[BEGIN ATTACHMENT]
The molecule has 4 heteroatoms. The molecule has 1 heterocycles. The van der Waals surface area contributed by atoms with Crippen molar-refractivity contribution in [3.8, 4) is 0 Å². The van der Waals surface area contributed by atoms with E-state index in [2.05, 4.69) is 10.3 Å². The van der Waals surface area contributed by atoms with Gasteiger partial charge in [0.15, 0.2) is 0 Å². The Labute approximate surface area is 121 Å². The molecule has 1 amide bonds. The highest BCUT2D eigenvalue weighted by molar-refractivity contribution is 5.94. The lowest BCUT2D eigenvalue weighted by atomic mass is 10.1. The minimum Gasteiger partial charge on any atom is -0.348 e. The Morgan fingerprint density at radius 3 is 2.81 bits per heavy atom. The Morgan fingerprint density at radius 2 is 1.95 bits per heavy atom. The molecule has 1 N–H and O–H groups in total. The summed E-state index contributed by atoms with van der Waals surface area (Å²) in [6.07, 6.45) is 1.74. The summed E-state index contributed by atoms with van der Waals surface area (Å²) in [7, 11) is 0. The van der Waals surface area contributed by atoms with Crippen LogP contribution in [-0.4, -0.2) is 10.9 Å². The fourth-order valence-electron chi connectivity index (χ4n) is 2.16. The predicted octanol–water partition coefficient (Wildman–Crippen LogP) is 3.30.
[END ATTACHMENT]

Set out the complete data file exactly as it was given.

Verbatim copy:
The molecule has 4 heteroatoms. The molecule has 1 heterocycles. The van der Waals surface area contributed by atoms with Crippen molar-refractivity contribution in [3.8, 4) is 0 Å². The van der Waals surface area contributed by atoms with E-state index in [2.05, 4.69) is 10.3 Å². The van der Waals surface area contributed by atoms with Gasteiger partial charge in [0.15, 0.2) is 0 Å². The Labute approximate surface area is 121 Å². The molecule has 1 amide bonds. The highest BCUT2D eigenvalue weighted by molar-refractivity contribution is 5.94. The lowest BCUT2D eigenvalue weighted by atomic mass is 10.1. The minimum Gasteiger partial charge on any atom is -0.348 e. The Morgan fingerprint density at radius 3 is 2.81 bits per heavy atom. The Morgan fingerprint density at radius 2 is 1.95 bits per heavy atom. The molecule has 1 N–H and O–H groups in total. The summed E-state index contributed by atoms with van der Waals surface area (Å²) in [6.07, 6.45) is 1.74. The summed E-state index contributed by atoms with van der Waals surface area (Å²) in [7, 11) is 0. The van der Waals surface area contributed by atoms with Crippen LogP contribution in [-0.4, -0.2) is 10.9 Å². The fourth-order valence-electron chi connectivity index (χ4n) is 2.16. The predicted octanol–water partition coefficient (Wildman–Crippen LogP) is 3.30.